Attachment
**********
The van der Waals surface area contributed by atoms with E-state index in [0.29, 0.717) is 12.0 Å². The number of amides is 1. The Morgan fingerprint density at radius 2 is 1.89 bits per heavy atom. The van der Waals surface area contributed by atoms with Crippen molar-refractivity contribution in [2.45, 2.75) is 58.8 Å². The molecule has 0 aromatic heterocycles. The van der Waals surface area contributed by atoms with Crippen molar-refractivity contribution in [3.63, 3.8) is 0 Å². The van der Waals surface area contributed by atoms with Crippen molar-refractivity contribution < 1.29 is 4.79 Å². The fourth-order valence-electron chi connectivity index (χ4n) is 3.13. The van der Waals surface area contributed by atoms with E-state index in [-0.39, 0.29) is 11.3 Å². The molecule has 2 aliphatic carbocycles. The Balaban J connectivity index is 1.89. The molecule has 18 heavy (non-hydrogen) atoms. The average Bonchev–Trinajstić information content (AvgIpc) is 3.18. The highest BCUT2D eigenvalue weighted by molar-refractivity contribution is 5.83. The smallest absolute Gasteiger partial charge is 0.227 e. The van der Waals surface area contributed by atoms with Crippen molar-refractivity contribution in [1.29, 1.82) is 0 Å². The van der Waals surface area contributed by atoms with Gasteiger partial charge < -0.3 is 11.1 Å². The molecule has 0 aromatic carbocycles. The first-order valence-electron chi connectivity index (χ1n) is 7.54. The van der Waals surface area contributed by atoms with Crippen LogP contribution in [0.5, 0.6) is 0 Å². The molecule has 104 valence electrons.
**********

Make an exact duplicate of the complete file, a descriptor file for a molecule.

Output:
The van der Waals surface area contributed by atoms with E-state index in [0.29, 0.717) is 12.0 Å². The number of amides is 1. The Morgan fingerprint density at radius 2 is 1.89 bits per heavy atom. The van der Waals surface area contributed by atoms with Crippen molar-refractivity contribution in [2.45, 2.75) is 58.8 Å². The molecule has 0 aromatic heterocycles. The van der Waals surface area contributed by atoms with Crippen molar-refractivity contribution in [3.63, 3.8) is 0 Å². The van der Waals surface area contributed by atoms with Crippen molar-refractivity contribution < 1.29 is 4.79 Å². The fourth-order valence-electron chi connectivity index (χ4n) is 3.13. The van der Waals surface area contributed by atoms with E-state index in [-0.39, 0.29) is 11.3 Å². The molecule has 2 aliphatic carbocycles. The Balaban J connectivity index is 1.89. The molecule has 18 heavy (non-hydrogen) atoms. The average Bonchev–Trinajstić information content (AvgIpc) is 3.18. The highest BCUT2D eigenvalue weighted by molar-refractivity contribution is 5.83. The smallest absolute Gasteiger partial charge is 0.227 e. The van der Waals surface area contributed by atoms with Crippen molar-refractivity contribution in [1.29, 1.82) is 0 Å². The van der Waals surface area contributed by atoms with Gasteiger partial charge < -0.3 is 11.1 Å². The molecule has 0 aromatic carbocycles. The first-order valence-electron chi connectivity index (χ1n) is 7.54. The van der Waals surface area contributed by atoms with Crippen LogP contribution in [0.5, 0.6) is 0 Å². The molecule has 104 valence electrons.